Every Friday night we smooth our way into the weekend with music, the universal language. These selections demonstrate that despite what is being passed off as art today, there is plenty of really good music available. Come along and enjoy.
We’ve just begun Black History Month. This week, music worth remembering.
Let’s get started.
Everyone knows Ray Charles was a musical legend, a pioneer, the “Father of Soul.”
Born in Albany, Georgia, Charles and his family moved to Greenville, Florida when he was just an infant. During his childhood Charles witnessed the drowning death of his younger brother.
Soon after that traumatic incident, Charles gradually began to lose his sight. He was blind by the age of 7, and his mother sent him to the Florida School for the Deaf and the Blind in St. Augustine, Florida, where he learned to read, write and arrange music in Braille. He also learned to play piano, organ, sax, clarinet and trumpet. Throughout his long, successful career Charles combined R&B, gospel, pop, and even country.
When I worked in the news department at WUWM Milwaukee Public Radio in the 1980’s a colleague of mine for a brief time was Donna Jones. Part of her resume included singing backup for Charles as one of the Raelettes.
Jones is pictured on the far left.
These pictures found on the Ray Charles Video Museum website were taken at the Northsea Jazz Festival, The Hague, in mid-July 1976. Pictured from Donna Jones, Bernice Hullaby, Estella Yarbrough, Dorothy Berry, and Linda Sims.
Jamie Foxx portrayed Charles in the 2004 film Ray.
No, Donna Jones was not on that program.
Yes, that was the late Billy Preston onstage at the organ.
It’s been said that jazz is America’s only true art form.
Before legendary bandleader Count Basie’s launch to stardom a young Basie did chores at a theater in New Jersey. A projectionist taught him to rewind the reels, switch between projectors, and operate the spotlight for the vaudeville shows. When the theater’s house pianist didn’t show for work, Basie suggested he take his spot. The theater said no. So he waited for the film to start, snuck into the orchestra pit, and played piano along with the film anyway. The theater invited him back to play again that night.
After moving to New York City Basie toured as a pianist on the major vaudeville circuits. In 1927, a canceled tour left Basie stranded in Kansas City. He remained there and played in several bands in the area, eventually forming his own orchestra that recorded and performed a string of hits.
This 1958 Basie recording, named after Hoss Allen, a Nashville disc jockey, is re-done here by an amazing military band. It’s great toe-tapper that really swings.
The Count Basie Orchestra is still touring today.
In the 1960’s the songwriting team of Lamont Dozier and brothers Brian and Eddie Holland composed many songs that characterized the famous Motown sound. One of them was in 1965, sung by Eddie Holland, and later recorded by the Isley Brothers, the Doobie Brothers, and this jazz-rock band.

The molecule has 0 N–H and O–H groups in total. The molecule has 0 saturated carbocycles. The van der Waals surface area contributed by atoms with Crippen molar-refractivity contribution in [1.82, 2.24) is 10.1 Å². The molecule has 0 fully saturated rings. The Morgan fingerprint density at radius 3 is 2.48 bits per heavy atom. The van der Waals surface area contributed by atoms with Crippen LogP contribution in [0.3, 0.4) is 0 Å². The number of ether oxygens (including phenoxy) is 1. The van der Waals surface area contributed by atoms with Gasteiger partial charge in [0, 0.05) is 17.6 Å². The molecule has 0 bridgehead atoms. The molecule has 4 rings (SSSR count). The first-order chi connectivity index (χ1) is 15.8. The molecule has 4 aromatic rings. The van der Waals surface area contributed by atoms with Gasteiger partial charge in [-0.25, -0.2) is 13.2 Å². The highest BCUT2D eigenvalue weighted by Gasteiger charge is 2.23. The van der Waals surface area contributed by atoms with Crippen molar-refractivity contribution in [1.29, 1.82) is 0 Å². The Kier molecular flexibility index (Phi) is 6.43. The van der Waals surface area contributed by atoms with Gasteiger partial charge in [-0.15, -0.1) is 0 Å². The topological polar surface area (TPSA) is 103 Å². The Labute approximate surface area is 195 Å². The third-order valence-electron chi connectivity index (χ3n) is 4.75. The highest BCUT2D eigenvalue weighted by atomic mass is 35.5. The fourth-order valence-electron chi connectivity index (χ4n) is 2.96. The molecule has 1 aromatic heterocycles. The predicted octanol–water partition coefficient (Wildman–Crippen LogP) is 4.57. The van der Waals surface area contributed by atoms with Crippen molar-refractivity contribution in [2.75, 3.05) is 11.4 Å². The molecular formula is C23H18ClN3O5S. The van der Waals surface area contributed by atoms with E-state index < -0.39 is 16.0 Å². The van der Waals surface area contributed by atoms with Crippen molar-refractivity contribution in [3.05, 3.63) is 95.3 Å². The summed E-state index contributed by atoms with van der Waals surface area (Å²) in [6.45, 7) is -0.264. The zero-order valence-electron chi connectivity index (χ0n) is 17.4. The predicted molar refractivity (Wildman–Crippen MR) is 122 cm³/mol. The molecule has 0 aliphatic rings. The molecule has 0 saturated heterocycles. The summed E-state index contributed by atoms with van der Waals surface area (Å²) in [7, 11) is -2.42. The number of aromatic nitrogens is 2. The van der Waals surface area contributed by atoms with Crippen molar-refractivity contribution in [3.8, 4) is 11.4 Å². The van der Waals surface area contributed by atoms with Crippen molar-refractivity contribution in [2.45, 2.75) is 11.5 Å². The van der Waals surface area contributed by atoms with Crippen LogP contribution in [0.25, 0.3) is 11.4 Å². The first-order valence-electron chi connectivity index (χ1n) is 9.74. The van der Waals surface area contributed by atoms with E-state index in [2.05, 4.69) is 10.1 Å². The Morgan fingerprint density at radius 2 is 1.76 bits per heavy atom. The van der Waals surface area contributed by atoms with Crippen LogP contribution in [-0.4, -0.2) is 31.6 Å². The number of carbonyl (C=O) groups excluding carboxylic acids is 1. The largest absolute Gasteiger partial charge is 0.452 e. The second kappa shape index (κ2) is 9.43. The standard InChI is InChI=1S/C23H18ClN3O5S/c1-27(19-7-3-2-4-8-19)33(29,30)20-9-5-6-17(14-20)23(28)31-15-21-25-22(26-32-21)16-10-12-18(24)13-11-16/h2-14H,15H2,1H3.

Lead singer David Clayton-Thomas left the group after this Top Ten album, but returned about four years later. And yes, Blood, Sweat, and Tears is still touring.
BS & T won a Grammy for Album of the Year, beating out the Beatles’ Abbey Road. But at the height of their popularity in 1970 they embarked upon a State Department-sponsored tour of the Iron Curtain nations Poland, Romania, and Yugoslavia. The Vietnam War was still raging, so the tour resulted in a huge fan backlash. Their fandom never was the same. An upcoming documentary What The Hell Happened to Blood, Sweat & Tears? will finally tell the band’s story.
Our next performer is one of the most successful and popular music producers of all time, with over 70 years in the entertainment industry. He’s done it all: record producer, multi-instrumentalist, songwriter, composer, arranger, and film and TV producer.
Jones has frequently made outlandish statements.
During interviews with GQ and Vulture in early 2018, Jones’ claims included that he knew who killed JFK; that Michael Jackson stole many of his hit songs; that Marlon Brando had sex with Richard Pryor, James Baldwin, and Marvin Gaye; and that he had dated Ivanka Trump.
Jones quickly apologized after a family meeting with his six daughters was held, saying he had “learned [his] lesson. I am an imperfect human and I’m not afraid to say it. And I’m sorry and I’m not afraid to say it.”
That’s it for this week.
Have a great weekend.
W.C. Handy was an African American composer and a leader in popularizing blues music in the early 20th century. In 1892, he formed a band called Lauzette Quartet, with the intention of performing at the Chicago World’s Fair later that year, but when the fair was postponed until 1893, the band was forced to split. Handy ended up in St. Louis, where he experienced difficult days of poverty, hunger and homelessness. But he persevered, went on the road, and wrote dozens of songs.
Having to deal with eyesight problems for many years, Handy was blind by the mid-1940s due to a skull fracture after falling from a train platform.
Pneumonia took Handy’s life in New York City on March 28, 1958, at the age of 84. More than 20,000 people attended his funeral at a church in Harlem. Thousands more lined the streets to pay their respects.
Brazilian keyboardist Eumir Deodato, who recorded a smash instrumental in the early 1970’s of the 2001 theme, performed Handy’s biggest hit at the Mississippi River Festival in 1974 for his Artistry album.